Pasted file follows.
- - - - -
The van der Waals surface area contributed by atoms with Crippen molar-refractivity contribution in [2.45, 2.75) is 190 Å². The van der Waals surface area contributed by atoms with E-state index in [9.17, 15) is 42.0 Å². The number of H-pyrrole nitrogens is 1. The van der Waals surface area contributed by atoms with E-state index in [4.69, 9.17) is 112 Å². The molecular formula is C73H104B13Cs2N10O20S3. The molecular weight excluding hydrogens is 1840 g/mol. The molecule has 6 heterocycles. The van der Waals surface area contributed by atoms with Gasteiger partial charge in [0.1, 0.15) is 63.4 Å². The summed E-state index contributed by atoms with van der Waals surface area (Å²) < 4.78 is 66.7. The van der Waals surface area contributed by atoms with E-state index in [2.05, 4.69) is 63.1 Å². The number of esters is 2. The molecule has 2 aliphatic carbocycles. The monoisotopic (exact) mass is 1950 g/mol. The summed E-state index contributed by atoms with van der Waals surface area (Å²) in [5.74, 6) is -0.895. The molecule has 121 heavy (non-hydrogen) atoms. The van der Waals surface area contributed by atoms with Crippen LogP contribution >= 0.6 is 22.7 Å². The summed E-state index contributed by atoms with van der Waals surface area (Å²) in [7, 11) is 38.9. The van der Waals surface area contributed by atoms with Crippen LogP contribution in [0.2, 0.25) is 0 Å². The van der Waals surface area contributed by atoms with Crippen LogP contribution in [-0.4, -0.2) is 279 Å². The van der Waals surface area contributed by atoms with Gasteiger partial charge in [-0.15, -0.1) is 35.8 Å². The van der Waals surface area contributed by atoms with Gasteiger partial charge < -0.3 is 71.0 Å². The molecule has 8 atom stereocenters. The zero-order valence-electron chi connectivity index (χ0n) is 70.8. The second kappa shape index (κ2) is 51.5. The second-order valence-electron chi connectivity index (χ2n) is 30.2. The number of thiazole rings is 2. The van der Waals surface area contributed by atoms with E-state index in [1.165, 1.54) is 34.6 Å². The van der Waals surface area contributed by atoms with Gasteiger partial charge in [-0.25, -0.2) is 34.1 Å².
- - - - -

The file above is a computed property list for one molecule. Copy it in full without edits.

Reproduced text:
The van der Waals surface area contributed by atoms with Crippen molar-refractivity contribution in [2.45, 2.75) is 190 Å². The van der Waals surface area contributed by atoms with E-state index in [9.17, 15) is 42.0 Å². The number of H-pyrrole nitrogens is 1. The van der Waals surface area contributed by atoms with E-state index in [4.69, 9.17) is 112 Å². The molecular formula is C73H104B13Cs2N10O20S3. The molecular weight excluding hydrogens is 1840 g/mol. The molecule has 6 heterocycles. The van der Waals surface area contributed by atoms with Gasteiger partial charge in [0.1, 0.15) is 63.4 Å². The summed E-state index contributed by atoms with van der Waals surface area (Å²) < 4.78 is 66.7. The van der Waals surface area contributed by atoms with E-state index in [2.05, 4.69) is 63.1 Å². The number of esters is 2. The molecule has 2 aliphatic carbocycles. The monoisotopic (exact) mass is 1950 g/mol. The summed E-state index contributed by atoms with van der Waals surface area (Å²) in [5.74, 6) is -0.895. The molecule has 121 heavy (non-hydrogen) atoms. The van der Waals surface area contributed by atoms with Crippen LogP contribution >= 0.6 is 22.7 Å². The summed E-state index contributed by atoms with van der Waals surface area (Å²) in [7, 11) is 38.9. The van der Waals surface area contributed by atoms with Crippen LogP contribution in [0.2, 0.25) is 0 Å². The van der Waals surface area contributed by atoms with Crippen LogP contribution in [-0.4, -0.2) is 279 Å². The van der Waals surface area contributed by atoms with Gasteiger partial charge in [-0.15, -0.1) is 35.8 Å². The van der Waals surface area contributed by atoms with Gasteiger partial charge < -0.3 is 71.0 Å². The molecule has 8 atom stereocenters. The zero-order valence-electron chi connectivity index (χ0n) is 70.8. The second kappa shape index (κ2) is 51.5. The second-order valence-electron chi connectivity index (χ2n) is 30.2. The number of thiazole rings is 2. The van der Waals surface area contributed by atoms with E-state index in [1.165, 1.54) is 34.6 Å². The van der Waals surface area contributed by atoms with Gasteiger partial charge in [-0.25, -0.2) is 34.1 Å².